The change in al-Golani’s public image appears not to have impressed the U.S. government.
Posts on social media accounts of the U.S. government’s Rewards for Justice show a photo of al-Golani wearing a light blue shirt and dark blue blazer with a caption in Arabic that reads: “Hello, handsome al-Golani. Nice shirt. You can change your uniform, but you will always be a terrorist. Don’t forget the $10 million reward.”
In 2017, HTS set up a so-called “salvation government” to run day-to-day affairs in the region. At first, it attempted to enforce a strict interpretation of Islamic law. Religious police were tasked with making sure that women were covered, with only their faces and hands showing. Its members would force shops to close on Fridays so that people could attend the weekly prayers. Playing music was banned, as was smoking water pipes in public.
In March 2020, Russia and Turkey, which support rival groups in the conflict, reached a truce. Since then, rebel-held northwestern Syria has witnessed relative calm, and HTS focused its efforts on cracking down on the remnants of IS and other jihadist groups. The International Crisis Group think tank, in a report earlier this year, said HTS has evolved and “distanced itself from global jihadism.”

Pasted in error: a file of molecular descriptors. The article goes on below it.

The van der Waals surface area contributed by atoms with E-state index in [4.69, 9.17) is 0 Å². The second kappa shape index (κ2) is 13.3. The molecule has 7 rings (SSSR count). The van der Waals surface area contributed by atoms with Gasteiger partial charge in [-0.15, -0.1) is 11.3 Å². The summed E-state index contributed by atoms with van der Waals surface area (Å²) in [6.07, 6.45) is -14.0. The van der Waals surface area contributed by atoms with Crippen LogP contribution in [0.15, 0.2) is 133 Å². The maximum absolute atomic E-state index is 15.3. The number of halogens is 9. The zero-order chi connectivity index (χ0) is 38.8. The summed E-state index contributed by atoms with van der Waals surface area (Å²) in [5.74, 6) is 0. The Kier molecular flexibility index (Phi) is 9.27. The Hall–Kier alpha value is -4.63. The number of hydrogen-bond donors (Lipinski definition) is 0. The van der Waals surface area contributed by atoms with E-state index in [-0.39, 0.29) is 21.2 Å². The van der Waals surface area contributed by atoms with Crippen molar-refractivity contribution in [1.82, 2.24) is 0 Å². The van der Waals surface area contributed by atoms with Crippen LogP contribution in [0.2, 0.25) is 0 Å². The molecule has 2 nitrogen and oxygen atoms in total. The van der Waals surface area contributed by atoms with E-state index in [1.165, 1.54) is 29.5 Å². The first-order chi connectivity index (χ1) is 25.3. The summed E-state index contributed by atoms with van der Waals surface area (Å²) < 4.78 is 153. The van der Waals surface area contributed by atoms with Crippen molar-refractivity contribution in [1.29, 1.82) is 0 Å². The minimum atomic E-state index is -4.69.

HTS has also sometimes portrayed itself as a defender of minorities in the primarily Sunni Arab northwest.
In March, members of a Turkish-backed armed group shot dead four Kurdish men in the town of Jinderis as they lit a fire to celebrate the Kurdish new year. Al-Golani met with the victims’ families and other Kurdish residents of the area and promised revenge against the perpetrators.
In a 2021 interview with PBS, al-Golani called his group’s terrorist designation “unfair” and “political,” saying that while he had criticized Western policies in the region, “we didn’t say we want to fight [them].”
Al-Golani said his involvement with al-Qaeda has ended, and that even in the past his group was “against carrying out operations outside of Syria.”
The State Department said in a statement that al-Golani remains a designated terrorist and that it does not comment on possible deliberations about changing such designations.
Aron Lund, a fellow with the Century International research center, said he believes it’s unlikely the U.S. will remove HTS and al-Golani from its terrorism list. “As far as I can tell, the U.S. government remains genuinely concerned about the group’s links to global jihadism,” Lund said.
Waiel Olwan, a researcher at the Turkey-based think tank Jusoor for Studies, said he believes al-Golani is trying to show he is in control of Idlib and to guarantee a place for himself in Syria once the conflict ends.
Asim Zedan, an activist whose group tracks violations by HTS, said the ongoing terror designation is a blow to al-Golani’s self-image.
“After forming the salvation government and setting up ministries, al-Golani now sees himself as a head of state,” Zedan said.